UK to bring in new measures against Omicron strain on Tuesday

Among cases being investigated is a traveller who arrived from South Africa on November 16th

British health secretary Sajid Javid outside BBC Broadcasting House in London, ahead of appearing on  Sunday’s  Andrew Marr show. Photograph: Aaron Chown/PA Wire

British health secretary Sajid Javid outside BBC Broadcasting House in London, ahead of appearing on Sunday’s Andrew Marr show. Photograph: Aaron Chown/PA Wire

 

Face masks will be made mandatory in shops and on public transport in England from Tuesday, the British health secretary said on Sunday, under fresh measures designed to contain the spread of the new Omicron coronavirus variant.

Sajid Javid said the government was “nowhere near” imposing stricter rules on homeworking and social distancing after the UK detected its first cases of the variant.

A third confirmed case was identified on Sunday in the UK, and dozens more were being treated as suspected cases, people familiar with the matter said.

The UK Health Security Agency said the third case had tested positive after arriving in the UK and was linked to travel to southern Africa. The agency said the individual had now left the UK but it was “carrying out targeted testing at locations where the positive case visited when they were likely to have been infectious”. The person had been in the Westminster area of central London, it added.

Dr Jenny Harries, UKHSA chief executive, said: “Our advanced sequencing capabilities enable us to find variants and take rapid action to limit onward spread. It is very likely that we will find more cases over the coming days as we are seeing in other countries globally and as we increase case detection through focused contact tracing.”

A number of cases were being investigated in London and a single potential case in Bedfordshire, according to people familiar with the process.

In a development that could suggest the strain was already in the UK before it was officially identified, public health leaders have been briefed that among the cases being investigated is a traveller who arrived back in the UK from South Africa on November 16th.

If the person is confirmed to be infected with Omicron, it would suggest the mutation may have been circulating in the country for significantly longer than previously thought.

Under measures announced over the weekend, everyone entering the UK will be required to take a PCR test within two days of their arrival and must self-isolate until they receive a negative result. The government’s website says the new measures will be introduced from 4am on Tuesday.

Exempt

Any contact of a suspected case of Omicron must also isolate for 10 days, regardless of their vaccination status. The Common Travel Area, of which Ireland is a part, is exempt from the measures.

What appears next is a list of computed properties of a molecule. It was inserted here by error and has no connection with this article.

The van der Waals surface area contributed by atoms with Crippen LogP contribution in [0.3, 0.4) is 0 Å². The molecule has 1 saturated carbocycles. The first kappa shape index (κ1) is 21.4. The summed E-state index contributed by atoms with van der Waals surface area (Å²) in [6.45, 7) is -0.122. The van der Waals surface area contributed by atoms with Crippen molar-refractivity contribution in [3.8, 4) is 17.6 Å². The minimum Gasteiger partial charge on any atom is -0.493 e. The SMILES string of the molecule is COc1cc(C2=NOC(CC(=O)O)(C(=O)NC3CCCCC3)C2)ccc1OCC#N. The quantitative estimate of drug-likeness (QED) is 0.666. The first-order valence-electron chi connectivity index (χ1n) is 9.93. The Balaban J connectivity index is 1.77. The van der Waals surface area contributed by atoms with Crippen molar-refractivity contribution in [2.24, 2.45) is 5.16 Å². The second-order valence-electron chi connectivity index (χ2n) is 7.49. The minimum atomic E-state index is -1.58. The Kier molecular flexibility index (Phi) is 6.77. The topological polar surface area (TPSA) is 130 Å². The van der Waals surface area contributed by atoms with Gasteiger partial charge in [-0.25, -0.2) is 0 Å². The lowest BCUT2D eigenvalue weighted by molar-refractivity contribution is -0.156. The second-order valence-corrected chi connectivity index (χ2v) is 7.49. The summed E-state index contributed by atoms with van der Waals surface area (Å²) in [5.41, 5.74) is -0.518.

While scientists continue to assess the new variant, the British government has not yet deployed its Covid-19 plan B, which includes work from home guidance and Covid passports for mass events.

“We know now that those type of measures do carry a very heavy price, both economically, socially, in terms of non-Covid health outcomes such as the impact on mental health,” Mr Javid told Sky News.

“If one was to make decisions like that, it would have to be done very, very carefully. We’re not there yet. We’re nowhere near that.”

Mr Javid confirmed that masks would be made mandatory, but not in pubs and restaurants. All measures will be reviewed within three weeks.

The new UK measures were introduced as the variant continued to spread in Europe and scientists raced to assess the new level of risk.

Prof Chris Whitty, the UK’s chief medical adviser, has warned the variant may be able to evade vaccine protection, but said it was likely vaccines would still help prevent severe illness and death.

Mr Javid said he was expecting an update imminently on expanding the availability of booster vaccines for under-40s from the Joint Committee on Vaccination and Immunisation, a body of academics and clinicians who advise the British government on vaccine policy.

‘Far from over’

National Health Service national medical director Prof Stephen Powis said 96 million doses of Covid-19 vaccine had now been given in England, but the emergence of the new variant, Omicron “shows that this pandemic is far from over”.

“With Christmas around the corner, getting jabbed is the best shot we have to keep the country going forwards in our collective Covid battle,” he said.

Results of tests to gauge Omicron’s response to vaccines and immune systems were not expected for two to three weeks, scientists and officials said.

The people familiar with the third case said checks were under way to establish whether it was linked to travellers from the 10 countries currently on the England’s red list of countries. Travellers from those countries are required to quarantine in hotels on arrival.

About 40 travellers appeared to show, in preliminary assays, the presence of Omicron, one of the people familiar with the matter said. Tests were being carried out to confirm this finding through genomic sequencing. The travellers were being told to reswab and isolate. – Copyright The Financial Times Limited 2021